With all the talk about the constitutionality of Obamacare, I thought back to a paper I wrote in my last days at university. This reflected on the conservative counter revolution of the Rehnquist court.
The First Amendment to the U.S. Constitution begins with the phrase: “Congress shall make no law.” These words, according to George Will, the Washington Post columnist, are the most beautiful in the English language. For generations, conservatives lamented the increased role played by the federal government in the daily life of its citizens. Conservatives looked to the 10th Amendment, which read: “The powers not delegated to the United States by the Constitution, nor prohibited by it to the states, are reserved to the states respectively, or to the people” to justify their opposition. For decades, the 10th amendment went largely ignored. The jurisprudence of William Rehnquist changed this. Rehnquist spent his judicial career emphasizing the limited power the Constitution granted to Congress. Three of his rulings illustrated this point: his dissent in Fry v. United States, his majority opinion in National League of Cities v. Usery, and his ruling in United States v. Lopez.
The founding fathers intentionally limited the powers granted to the national government. Thomas Jefferson and James Madison both feared excessive centralized power. American federalism, shaped in part by Montesquie’s Spirit of the Laws, respected states’ rights and diffused power from Washington. This limited government framework shaped America throughout the 18th and 19th centuries.
The progressive era changed things. Woodrow Wilson began strengthening national authority once he assumed the presidential office in 1913. Under his watch the federal income tax was implemented (16th amendment), the Federal Reserve was created, and the direct election of U.S. senators began (17th amendment). Heretofore state legislatures elected senators which ensured that the upper chamber members paid attention to their state’s concerns. Over the 20th century, the 17th amendment enhanced federal power and weakened state autonomy.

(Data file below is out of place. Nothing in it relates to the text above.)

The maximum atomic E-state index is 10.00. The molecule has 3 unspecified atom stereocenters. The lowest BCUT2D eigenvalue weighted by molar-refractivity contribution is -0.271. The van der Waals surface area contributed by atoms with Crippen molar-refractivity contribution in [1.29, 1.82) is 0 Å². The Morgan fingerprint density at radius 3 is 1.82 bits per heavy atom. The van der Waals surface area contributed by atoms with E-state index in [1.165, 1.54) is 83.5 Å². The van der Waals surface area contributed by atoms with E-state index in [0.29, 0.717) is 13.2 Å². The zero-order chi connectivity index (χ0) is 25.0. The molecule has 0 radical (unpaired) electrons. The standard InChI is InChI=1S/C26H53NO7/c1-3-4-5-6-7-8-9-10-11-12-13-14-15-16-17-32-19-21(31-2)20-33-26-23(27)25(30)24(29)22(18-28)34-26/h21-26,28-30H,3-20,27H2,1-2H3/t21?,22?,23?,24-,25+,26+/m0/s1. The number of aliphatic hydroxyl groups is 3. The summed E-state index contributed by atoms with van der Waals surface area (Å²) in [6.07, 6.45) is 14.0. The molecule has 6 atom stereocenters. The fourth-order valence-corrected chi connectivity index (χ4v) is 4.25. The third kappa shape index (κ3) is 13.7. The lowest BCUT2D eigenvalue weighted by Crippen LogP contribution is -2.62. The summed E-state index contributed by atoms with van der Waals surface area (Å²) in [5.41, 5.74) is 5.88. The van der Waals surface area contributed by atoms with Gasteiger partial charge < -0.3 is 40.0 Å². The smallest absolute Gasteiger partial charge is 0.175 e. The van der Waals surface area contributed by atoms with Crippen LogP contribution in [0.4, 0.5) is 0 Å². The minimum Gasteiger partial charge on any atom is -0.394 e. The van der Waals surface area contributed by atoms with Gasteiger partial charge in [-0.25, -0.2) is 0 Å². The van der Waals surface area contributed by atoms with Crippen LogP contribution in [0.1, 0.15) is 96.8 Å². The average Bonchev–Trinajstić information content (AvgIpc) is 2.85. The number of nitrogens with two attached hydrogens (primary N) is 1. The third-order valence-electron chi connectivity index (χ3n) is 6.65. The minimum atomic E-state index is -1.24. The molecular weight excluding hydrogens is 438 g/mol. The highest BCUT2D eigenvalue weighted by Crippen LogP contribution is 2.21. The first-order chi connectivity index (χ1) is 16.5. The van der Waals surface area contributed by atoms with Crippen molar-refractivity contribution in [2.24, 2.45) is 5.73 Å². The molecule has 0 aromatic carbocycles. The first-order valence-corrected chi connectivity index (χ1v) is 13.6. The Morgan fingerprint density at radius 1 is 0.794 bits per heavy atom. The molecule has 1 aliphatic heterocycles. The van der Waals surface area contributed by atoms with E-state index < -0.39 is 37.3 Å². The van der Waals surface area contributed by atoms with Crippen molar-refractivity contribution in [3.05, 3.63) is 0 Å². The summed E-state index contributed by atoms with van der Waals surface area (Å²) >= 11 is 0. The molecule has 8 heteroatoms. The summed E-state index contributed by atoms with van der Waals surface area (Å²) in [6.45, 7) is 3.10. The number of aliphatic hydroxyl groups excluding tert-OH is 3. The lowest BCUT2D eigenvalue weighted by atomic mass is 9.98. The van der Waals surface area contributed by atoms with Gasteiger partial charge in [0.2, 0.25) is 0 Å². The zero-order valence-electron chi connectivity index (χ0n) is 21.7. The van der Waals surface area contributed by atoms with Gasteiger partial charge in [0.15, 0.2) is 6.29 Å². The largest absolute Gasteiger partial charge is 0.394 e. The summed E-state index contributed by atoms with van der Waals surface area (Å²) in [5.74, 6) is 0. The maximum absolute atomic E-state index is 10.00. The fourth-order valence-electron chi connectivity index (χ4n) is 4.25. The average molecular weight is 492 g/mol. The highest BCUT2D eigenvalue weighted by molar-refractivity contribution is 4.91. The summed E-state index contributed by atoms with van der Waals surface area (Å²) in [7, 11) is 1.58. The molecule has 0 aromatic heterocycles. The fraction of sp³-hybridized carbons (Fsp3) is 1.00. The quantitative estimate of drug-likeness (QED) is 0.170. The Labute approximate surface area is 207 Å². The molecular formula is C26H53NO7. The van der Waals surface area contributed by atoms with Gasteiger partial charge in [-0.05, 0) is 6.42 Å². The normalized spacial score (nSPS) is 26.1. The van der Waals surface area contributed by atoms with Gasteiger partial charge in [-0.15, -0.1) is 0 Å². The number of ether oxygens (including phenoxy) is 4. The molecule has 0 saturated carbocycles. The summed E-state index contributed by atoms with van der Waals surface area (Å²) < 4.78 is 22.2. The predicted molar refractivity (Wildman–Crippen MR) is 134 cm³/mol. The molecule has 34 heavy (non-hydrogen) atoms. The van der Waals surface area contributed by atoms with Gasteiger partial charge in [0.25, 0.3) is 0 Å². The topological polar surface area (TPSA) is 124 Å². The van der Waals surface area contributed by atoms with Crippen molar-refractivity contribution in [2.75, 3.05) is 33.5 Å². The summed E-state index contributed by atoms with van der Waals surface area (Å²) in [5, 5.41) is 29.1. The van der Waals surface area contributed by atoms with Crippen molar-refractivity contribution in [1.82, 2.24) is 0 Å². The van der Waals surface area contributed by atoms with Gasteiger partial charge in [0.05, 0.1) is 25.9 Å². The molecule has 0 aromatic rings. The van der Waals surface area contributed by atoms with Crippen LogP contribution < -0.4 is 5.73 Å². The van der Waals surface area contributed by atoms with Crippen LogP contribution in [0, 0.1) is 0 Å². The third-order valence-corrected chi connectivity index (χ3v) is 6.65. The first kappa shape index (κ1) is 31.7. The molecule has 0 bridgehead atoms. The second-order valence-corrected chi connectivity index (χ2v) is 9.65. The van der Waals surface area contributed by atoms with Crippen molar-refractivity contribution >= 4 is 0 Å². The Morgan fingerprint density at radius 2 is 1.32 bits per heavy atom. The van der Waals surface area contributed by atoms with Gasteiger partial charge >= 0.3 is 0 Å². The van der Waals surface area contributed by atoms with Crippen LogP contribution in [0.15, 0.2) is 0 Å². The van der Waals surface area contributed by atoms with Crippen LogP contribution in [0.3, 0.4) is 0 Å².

Many of Wilson’s reforms waned during the roaring 1920s, when Republicans controlled the executive branch for over a decade (1921-1933). The fulfillment of the progressive dream began when Franklin Roosevelt became president. FDR’s New Deal shaped American politics for half a century and liberals controlled Washington for most of that time. During this period, Congress played an increasingly active role in national affairs. It used the commerce clause to justify its growing encroachment on citizens’ lives.
The conservative counter-revolution began with the election of Richard Nixon. Nixon campaigned on a message of “law and order.” He claimed to speak for the “silent majority” of Americans who abhorred the radical social changes of the 1960s. The new president blamed many of these changes on the rulings of the Supreme Court, which enhanced civil liberties (specifically the Gideon, Griswold, Mapp, Miranda, , Roth, and Sullivan decisions) reshaped American life. Nixon thought the Warren Court’s decisions had created a libertine atmosphere that contributed to social disintegration that marked the 1960s.
Nixon aimed to pack the court with judges who shared his philosophy, and fight back against the judicial activism of the Warren years. Six months into his administration Congress confirmed Nixon’s first Supreme Court Nominee, Warren Burger, to fill the seat vacated by the retiring chief justice (though he was a liberal jurist, Warren had been a Republican governor of California before sitting on the Court). Another seat opened up two years later. Nixon nominated a young Goldwater Republican, William Rehnquist, to it. At the time, the president applauded his nominee as “one of the finest legal minds in this Nation today.” However, Nixon later noted that he was attracted to Rehnquist’s age (47 at the time) and hoped that he could serve on the Court for twenty-five years.
Rehnquist sailed through his confirmation hearings. The Senate approved him by a vote of sixty-eight to twenty-six. Bob Woodward, the Washington Post correspondent and chronicler of the Burger Court, noted Rehnquist’s appearance as he took his seat in January 1972: “with his long sideburns and moderately long hair, Rehnquist looked younger than forty-seven.”